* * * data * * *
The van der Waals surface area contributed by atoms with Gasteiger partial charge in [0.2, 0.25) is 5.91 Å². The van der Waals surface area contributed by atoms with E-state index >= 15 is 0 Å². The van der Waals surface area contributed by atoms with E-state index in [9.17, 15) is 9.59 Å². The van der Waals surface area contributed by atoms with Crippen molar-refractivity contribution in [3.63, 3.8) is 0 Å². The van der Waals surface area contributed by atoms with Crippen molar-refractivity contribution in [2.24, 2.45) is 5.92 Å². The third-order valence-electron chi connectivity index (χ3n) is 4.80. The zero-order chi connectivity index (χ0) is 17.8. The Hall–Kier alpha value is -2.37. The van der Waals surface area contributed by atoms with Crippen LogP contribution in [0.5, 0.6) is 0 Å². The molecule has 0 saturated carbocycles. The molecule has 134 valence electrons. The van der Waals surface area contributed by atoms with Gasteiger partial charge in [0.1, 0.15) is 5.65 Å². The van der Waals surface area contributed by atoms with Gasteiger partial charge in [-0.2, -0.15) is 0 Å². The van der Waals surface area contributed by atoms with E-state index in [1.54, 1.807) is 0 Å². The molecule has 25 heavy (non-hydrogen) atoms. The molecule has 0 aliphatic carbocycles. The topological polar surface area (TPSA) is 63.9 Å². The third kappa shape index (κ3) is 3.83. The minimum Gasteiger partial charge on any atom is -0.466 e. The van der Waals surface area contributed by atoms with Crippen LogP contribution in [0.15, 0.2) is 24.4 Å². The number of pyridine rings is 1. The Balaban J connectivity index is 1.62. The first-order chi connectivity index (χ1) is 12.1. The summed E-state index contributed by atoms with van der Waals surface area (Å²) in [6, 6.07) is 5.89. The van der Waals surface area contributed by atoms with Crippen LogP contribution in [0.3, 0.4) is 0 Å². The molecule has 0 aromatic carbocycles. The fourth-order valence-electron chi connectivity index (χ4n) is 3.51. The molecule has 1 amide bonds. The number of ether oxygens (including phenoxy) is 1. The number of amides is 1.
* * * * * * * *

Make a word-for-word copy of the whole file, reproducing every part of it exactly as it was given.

The van der Waals surface area contributed by atoms with Gasteiger partial charge in [0.2, 0.25) is 5.91 Å². The van der Waals surface area contributed by atoms with E-state index >= 15 is 0 Å². The van der Waals surface area contributed by atoms with E-state index in [9.17, 15) is 9.59 Å². The van der Waals surface area contributed by atoms with Crippen molar-refractivity contribution in [3.63, 3.8) is 0 Å². The van der Waals surface area contributed by atoms with Crippen molar-refractivity contribution in [2.24, 2.45) is 5.92 Å². The third-order valence-electron chi connectivity index (χ3n) is 4.80. The zero-order chi connectivity index (χ0) is 17.8. The Hall–Kier alpha value is -2.37. The van der Waals surface area contributed by atoms with Crippen LogP contribution in [0.5, 0.6) is 0 Å². The molecule has 0 saturated carbocycles. The molecule has 134 valence electrons. The van der Waals surface area contributed by atoms with Gasteiger partial charge in [0.1, 0.15) is 5.65 Å². The van der Waals surface area contributed by atoms with Gasteiger partial charge in [-0.2, -0.15) is 0 Å². The van der Waals surface area contributed by atoms with E-state index in [1.54, 1.807) is 0 Å². The molecule has 25 heavy (non-hydrogen) atoms. The molecule has 0 aliphatic carbocycles. The topological polar surface area (TPSA) is 63.9 Å². The third kappa shape index (κ3) is 3.83. The minimum Gasteiger partial charge on any atom is -0.466 e. The van der Waals surface area contributed by atoms with Crippen LogP contribution in [0.15, 0.2) is 24.4 Å². The number of pyridine rings is 1. The Balaban J connectivity index is 1.62. The first-order chi connectivity index (χ1) is 12.1. The summed E-state index contributed by atoms with van der Waals surface area (Å²) in [6, 6.07) is 5.89. The van der Waals surface area contributed by atoms with Crippen LogP contribution in [0.3, 0.4) is 0 Å². The molecule has 0 aromatic carbocycles. The fourth-order valence-electron chi connectivity index (χ4n) is 3.51. The molecule has 1 amide bonds. The number of ether oxygens (including phenoxy) is 1. The number of amides is 1.